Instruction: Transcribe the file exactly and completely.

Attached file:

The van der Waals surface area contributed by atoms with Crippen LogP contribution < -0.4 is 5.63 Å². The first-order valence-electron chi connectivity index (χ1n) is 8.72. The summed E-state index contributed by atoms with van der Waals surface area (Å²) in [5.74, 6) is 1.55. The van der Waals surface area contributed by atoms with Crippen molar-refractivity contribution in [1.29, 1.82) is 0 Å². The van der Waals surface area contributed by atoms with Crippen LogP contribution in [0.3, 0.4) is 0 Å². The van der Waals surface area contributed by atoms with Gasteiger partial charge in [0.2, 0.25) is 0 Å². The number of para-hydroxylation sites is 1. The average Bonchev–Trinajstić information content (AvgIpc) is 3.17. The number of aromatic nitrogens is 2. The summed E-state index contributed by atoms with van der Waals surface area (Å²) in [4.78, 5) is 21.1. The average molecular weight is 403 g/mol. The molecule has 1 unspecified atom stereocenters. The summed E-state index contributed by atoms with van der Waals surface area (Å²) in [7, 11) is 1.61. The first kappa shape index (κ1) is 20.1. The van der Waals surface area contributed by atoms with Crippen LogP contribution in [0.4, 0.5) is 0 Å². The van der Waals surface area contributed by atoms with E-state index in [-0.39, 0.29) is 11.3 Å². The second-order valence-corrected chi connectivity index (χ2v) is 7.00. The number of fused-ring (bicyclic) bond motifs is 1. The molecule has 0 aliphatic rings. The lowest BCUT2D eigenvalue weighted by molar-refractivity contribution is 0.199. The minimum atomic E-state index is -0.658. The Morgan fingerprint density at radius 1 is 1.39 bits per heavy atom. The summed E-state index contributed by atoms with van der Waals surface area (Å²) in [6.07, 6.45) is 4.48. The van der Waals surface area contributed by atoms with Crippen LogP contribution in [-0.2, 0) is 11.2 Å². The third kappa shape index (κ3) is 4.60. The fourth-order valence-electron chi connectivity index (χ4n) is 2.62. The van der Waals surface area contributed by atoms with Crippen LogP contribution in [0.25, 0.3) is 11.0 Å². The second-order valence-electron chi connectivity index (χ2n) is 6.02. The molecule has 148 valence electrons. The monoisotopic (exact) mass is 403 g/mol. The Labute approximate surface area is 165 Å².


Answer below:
The van der Waals surface area contributed by atoms with Crippen LogP contribution < -0.4 is 5.63 Å². The first-order valence-electron chi connectivity index (χ1n) is 8.72. The summed E-state index contributed by atoms with van der Waals surface area (Å²) in [5.74, 6) is 1.55. The van der Waals surface area contributed by atoms with Crippen molar-refractivity contribution in [1.29, 1.82) is 0 Å². The van der Waals surface area contributed by atoms with Crippen LogP contribution in [0.3, 0.4) is 0 Å². The van der Waals surface area contributed by atoms with Gasteiger partial charge in [0.2, 0.25) is 0 Å². The number of para-hydroxylation sites is 1. The average Bonchev–Trinajstić information content (AvgIpc) is 3.17. The number of aromatic nitrogens is 2. The summed E-state index contributed by atoms with van der Waals surface area (Å²) in [4.78, 5) is 21.1. The average molecular weight is 403 g/mol. The molecule has 1 unspecified atom stereocenters. The summed E-state index contributed by atoms with van der Waals surface area (Å²) in [7, 11) is 1.61. The first kappa shape index (κ1) is 20.1. The van der Waals surface area contributed by atoms with Crippen LogP contribution in [0.4, 0.5) is 0 Å². The van der Waals surface area contributed by atoms with E-state index in [-0.39, 0.29) is 11.3 Å². The second-order valence-corrected chi connectivity index (χ2v) is 7.00. The number of fused-ring (bicyclic) bond motifs is 1. The molecule has 0 aliphatic rings. The lowest BCUT2D eigenvalue weighted by molar-refractivity contribution is 0.199. The minimum atomic E-state index is -0.658. The Morgan fingerprint density at radius 1 is 1.39 bits per heavy atom. The summed E-state index contributed by atoms with van der Waals surface area (Å²) in [6.07, 6.45) is 4.48. The van der Waals surface area contributed by atoms with Crippen LogP contribution in [-0.2, 0) is 11.2 Å². The third kappa shape index (κ3) is 4.60. The fourth-order valence-electron chi connectivity index (χ4n) is 2.62. The van der Waals surface area contributed by atoms with Crippen LogP contribution in [0.25, 0.3) is 11.0 Å². The second-order valence-electron chi connectivity index (χ2n) is 6.02. The molecule has 148 valence electrons. The monoisotopic (exact) mass is 403 g/mol. The Labute approximate surface area is 165 Å².